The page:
Tanzania plans to host the 2016 African Swimming Confederation (CANA) championship, the Tanzania Swimming Association (TSA) technical director Marcelino Ngalioma confirmed yesterday.
The official said TSA is finalising procedures before presenting detailed proposal to the Government aiming to get approval before going ahead.
Ngalioma said TSA is doing everything possible to see that the country successfully hosts the event.
Should the plan win Government approval, the TSA official said there is a need to start preparing early on.
TSA will soon form a committee responsible for planning the event and also search for sponsorship.
He said the Government as the main stakeholder of sports in the country needs to be informed early.
He said hosting the CANA championship is the biggest opportunity which TSA has been craving for long.
Part of the proposal is a construction of two swimming pools of 50 and 25 meters length and width, respectively.
Each pool should have eight swimming lanes.
The pools, according to Ngalioma, should have starting blocks and touch pads fixed on them.
“All competitions these days are using touch pads to take time as opposed to traditional stop watches which are subject to human errors,” he said.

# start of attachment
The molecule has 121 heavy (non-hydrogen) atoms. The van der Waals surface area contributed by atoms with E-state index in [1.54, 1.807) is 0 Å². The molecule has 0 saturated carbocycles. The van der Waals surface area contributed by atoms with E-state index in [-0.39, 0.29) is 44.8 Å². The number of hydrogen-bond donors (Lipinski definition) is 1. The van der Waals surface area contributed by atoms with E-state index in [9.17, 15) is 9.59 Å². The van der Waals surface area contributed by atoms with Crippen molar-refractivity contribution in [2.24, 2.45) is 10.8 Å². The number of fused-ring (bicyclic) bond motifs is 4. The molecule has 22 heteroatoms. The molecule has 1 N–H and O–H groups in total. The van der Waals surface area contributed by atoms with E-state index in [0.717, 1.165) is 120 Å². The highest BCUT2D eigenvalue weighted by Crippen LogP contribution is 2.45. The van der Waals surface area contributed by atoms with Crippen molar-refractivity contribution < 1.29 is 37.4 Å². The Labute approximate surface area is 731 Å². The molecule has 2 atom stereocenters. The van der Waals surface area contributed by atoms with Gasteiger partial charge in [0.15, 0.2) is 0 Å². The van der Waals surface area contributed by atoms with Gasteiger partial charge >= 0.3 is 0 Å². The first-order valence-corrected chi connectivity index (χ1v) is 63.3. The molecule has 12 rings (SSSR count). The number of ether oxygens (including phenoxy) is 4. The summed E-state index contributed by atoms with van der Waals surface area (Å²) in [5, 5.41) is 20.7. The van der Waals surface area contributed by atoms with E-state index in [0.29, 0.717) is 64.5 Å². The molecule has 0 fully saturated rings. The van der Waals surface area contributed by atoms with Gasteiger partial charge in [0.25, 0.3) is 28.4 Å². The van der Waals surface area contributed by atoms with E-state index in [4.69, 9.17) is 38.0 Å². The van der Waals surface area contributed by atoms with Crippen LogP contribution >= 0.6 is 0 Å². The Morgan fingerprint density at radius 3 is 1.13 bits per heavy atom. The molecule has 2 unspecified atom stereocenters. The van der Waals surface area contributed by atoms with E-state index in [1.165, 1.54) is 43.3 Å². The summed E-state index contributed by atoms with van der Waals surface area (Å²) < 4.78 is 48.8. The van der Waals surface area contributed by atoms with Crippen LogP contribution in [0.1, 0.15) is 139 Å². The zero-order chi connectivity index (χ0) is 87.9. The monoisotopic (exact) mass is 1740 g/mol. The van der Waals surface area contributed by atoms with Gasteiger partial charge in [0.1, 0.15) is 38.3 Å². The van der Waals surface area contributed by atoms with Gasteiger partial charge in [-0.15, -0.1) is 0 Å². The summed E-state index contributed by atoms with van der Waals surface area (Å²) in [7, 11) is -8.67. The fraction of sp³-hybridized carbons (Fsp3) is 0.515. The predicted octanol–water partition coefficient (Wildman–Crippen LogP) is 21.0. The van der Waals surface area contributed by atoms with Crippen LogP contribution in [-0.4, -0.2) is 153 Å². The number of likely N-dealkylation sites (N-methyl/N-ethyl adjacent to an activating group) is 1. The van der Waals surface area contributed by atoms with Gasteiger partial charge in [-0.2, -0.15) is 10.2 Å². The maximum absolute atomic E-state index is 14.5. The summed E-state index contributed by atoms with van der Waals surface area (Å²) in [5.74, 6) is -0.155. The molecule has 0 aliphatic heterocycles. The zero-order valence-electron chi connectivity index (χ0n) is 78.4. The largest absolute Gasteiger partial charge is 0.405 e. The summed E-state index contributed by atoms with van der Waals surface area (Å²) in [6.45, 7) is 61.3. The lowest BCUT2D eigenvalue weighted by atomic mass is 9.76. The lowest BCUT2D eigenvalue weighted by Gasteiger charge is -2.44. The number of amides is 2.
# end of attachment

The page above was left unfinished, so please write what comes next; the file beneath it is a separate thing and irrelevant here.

He went on to say that there is a need to construct a warm up and cool down pools, spectators stand and hostels.
The TSA chairman, Alex Moshi, said it’s the big honor for the country to host event as he begged the corporate world to assist the build up towards hosting the event.
He said though the government is the main stakeholder of sports in the country, the private sector should also help develop the game while the Government will be committed with other essential development activities.
The biennial CANA games are competed by over 16 African countries and more than 400 swimmers are attracted. Zambia will host the event next year.
Currently Tanzania has 25 metres swimming pools which are privately owned and available on request.
The construction of 50 metres pools will assist swimmers to practice and compete on level terms with other swimmers around the world.
Tanzania swimmers struggles to attain qualifier marks for next month’s London Olympics due to poor infrastructure at home.